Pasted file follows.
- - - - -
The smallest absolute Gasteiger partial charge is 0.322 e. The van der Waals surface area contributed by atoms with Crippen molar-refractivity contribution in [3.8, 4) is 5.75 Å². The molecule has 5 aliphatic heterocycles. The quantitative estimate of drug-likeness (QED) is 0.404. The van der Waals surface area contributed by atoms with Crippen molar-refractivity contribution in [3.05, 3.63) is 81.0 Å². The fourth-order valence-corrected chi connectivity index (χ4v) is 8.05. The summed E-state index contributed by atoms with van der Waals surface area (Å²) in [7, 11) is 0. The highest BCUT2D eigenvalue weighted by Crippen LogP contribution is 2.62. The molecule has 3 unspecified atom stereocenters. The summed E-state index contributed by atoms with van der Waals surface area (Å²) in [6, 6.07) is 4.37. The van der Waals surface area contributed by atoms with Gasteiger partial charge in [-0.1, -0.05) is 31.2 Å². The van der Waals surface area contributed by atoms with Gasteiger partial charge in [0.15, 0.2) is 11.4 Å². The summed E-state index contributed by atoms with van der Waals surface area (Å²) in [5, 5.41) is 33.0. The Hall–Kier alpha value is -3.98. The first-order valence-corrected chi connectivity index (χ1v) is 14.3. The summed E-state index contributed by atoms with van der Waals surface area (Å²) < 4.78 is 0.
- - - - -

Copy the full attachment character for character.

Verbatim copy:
The smallest absolute Gasteiger partial charge is 0.322 e. The van der Waals surface area contributed by atoms with Crippen molar-refractivity contribution in [3.8, 4) is 5.75 Å². The molecule has 5 aliphatic heterocycles. The quantitative estimate of drug-likeness (QED) is 0.404. The van der Waals surface area contributed by atoms with Crippen molar-refractivity contribution in [3.05, 3.63) is 81.0 Å². The fourth-order valence-corrected chi connectivity index (χ4v) is 8.05. The summed E-state index contributed by atoms with van der Waals surface area (Å²) in [7, 11) is 0. The highest BCUT2D eigenvalue weighted by Crippen LogP contribution is 2.62. The molecule has 3 unspecified atom stereocenters. The summed E-state index contributed by atoms with van der Waals surface area (Å²) in [6, 6.07) is 4.37. The van der Waals surface area contributed by atoms with Gasteiger partial charge in [-0.1, -0.05) is 31.2 Å². The van der Waals surface area contributed by atoms with Gasteiger partial charge in [0.15, 0.2) is 11.4 Å². The summed E-state index contributed by atoms with van der Waals surface area (Å²) in [5, 5.41) is 33.0. The Hall–Kier alpha value is -3.98. The first-order valence-corrected chi connectivity index (χ1v) is 14.3. The summed E-state index contributed by atoms with van der Waals surface area (Å²) < 4.78 is 0.